Calling All Bosses for a New Freakonomics Radio Segment

(Photo: Victor1558)

We are working on a short Freakonomics Radio piece about “the value of bosses,” derived from a new working paper of that name (abstract; PDF) by Edward Lazear, Kathryn Shaw, and Christopher Stanton. The paper finds a good boss is indeed considerably more valuable than a mediocre or bad boss, at least in terms of productivity.

What do you think? We’d like to include in the radio piece some real bosses (i.e., not just the anonymized kind that show up in economics papers) so if you’re a boss (in retail or service or I.T. or manufacturing or whatever), let us hear from you via radio@freakonomics.com. How much do you think bosses matter? What makes a good boss good (and a bad one bad)? Who’s the best (or worse) boss you ever had? And, most important, how are good bosses made?

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  1. Jennifer says:

    I am not a boss but I have a FANTASTIC boss. He will have my undying loyalty till the day he retires. Why? Because he is the most understanding boss I have ever had and his flexibility and concern for those of us who work under him create a real family/team atmosphere in our office. He also trusts us to do our work and do it well – he does not micromanage – he treats us like adults and we are all very appreciative of that.

    My boss is a director in the federal government (in DC) and has always given far more than 40 hours per week to the American taxpayer over his 25+ year career. He could move to the private sector and make 3x the money, but he chooses to stay and serve in his current position – we are lucky to have him. He allows us to telecommute, change schedules on the fly when needed (illness, sick children, etc) and trusts us to act like adults and get the job done. Because he trusts us, we respond by going above and beyond ourselves. Even when we are not on the clock, we are checking our email from home, responding to questions when we are on vacation, etc. If more bosses were like him, we would have a more productive work force – not based on pay – but based on loyalty and appreciation.

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  2. Impossibly Stupid says:

    Is this really the right sample set to survey? It seems quite likely that most responses would be from self-identified “good” bosses, who are certain that whatever they’re doing is the only right way to go about being bossy, and will offer plenty of cherry-picked evidence to support it. About the only thing you can hope for is to get enough responses that you’ll get the full spectrum of contradictory strategies (“You have to work hard to keep the employees in line and productive”/”You have to back off and just let people do the best job they can”), and even then get almost no intersection with reality (“I don’t care about the company or the wage slaves, I’m just going to bleed everyone for long enough while I’m here so that I can lock up my golden parachute and cash out with a jackpot before everything spirals into the toilet I created”).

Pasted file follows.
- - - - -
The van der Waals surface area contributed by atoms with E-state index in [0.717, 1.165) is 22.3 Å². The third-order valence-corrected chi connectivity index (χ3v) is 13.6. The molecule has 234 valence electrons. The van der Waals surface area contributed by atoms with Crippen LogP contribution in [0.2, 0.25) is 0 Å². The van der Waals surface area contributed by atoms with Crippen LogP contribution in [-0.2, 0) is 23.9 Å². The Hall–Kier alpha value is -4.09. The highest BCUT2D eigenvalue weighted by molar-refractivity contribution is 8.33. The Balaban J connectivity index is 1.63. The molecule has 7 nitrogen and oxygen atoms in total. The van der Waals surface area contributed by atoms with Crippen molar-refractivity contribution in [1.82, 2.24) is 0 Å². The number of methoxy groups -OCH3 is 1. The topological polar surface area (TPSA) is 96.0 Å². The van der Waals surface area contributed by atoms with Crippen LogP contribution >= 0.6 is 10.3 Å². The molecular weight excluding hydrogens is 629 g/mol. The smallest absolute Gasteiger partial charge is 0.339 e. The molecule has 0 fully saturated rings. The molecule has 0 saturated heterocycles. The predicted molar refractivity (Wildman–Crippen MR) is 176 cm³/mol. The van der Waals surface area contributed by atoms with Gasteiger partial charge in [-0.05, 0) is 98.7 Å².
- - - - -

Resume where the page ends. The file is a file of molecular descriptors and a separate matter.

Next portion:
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  3. Eric M. Jones. says:

    (some of this was from a piece I wrote previously)

    Worst Boss I Ever Had.

    A company I worked for passed over all the really good candidates for the job as chief of the R&D section of a company I worked for, and hired a handsome sociopath with blatant narcissistic personal disorder. It slowly dawned on us victims that in the Army he was given overnight guard duties, and the other companies he worked for (e.g. Los Alamos) also gave him solitary overnight shifts. Nobody could stand working with him! But after a while I got along with him very well because I knew he was insane—but smart and creative. Furthermore he was as honest as a sociopath could be. I came to expect the back-stabbings and beatings I got regularly. The pay was good and the work was interesting. As long as I treated him like a brain-damaged child, I stayed on his good side.

    I can’t say I was glad to see him go. Better the Devil you know….

    But after a while the company fired him and interviewed 95 (!95-count’em- 95!) more candidates, only to hire (with gleeful fanfare and celebration) a charming, handsome, sociopathic crackhead, cheat and con-man, whose resume was at least 80% blatant fabrication. He made the hair on the back of my neck stand up. Nobody thought to check his resume because it would not have been polite….I simply Googled him and found that a series of tech companies had hired him with great fanfare and he lasted six months. I bet my office-mate $100 that he would be gone within six months.

    He lasted six months and 20 days. I lost the bet.

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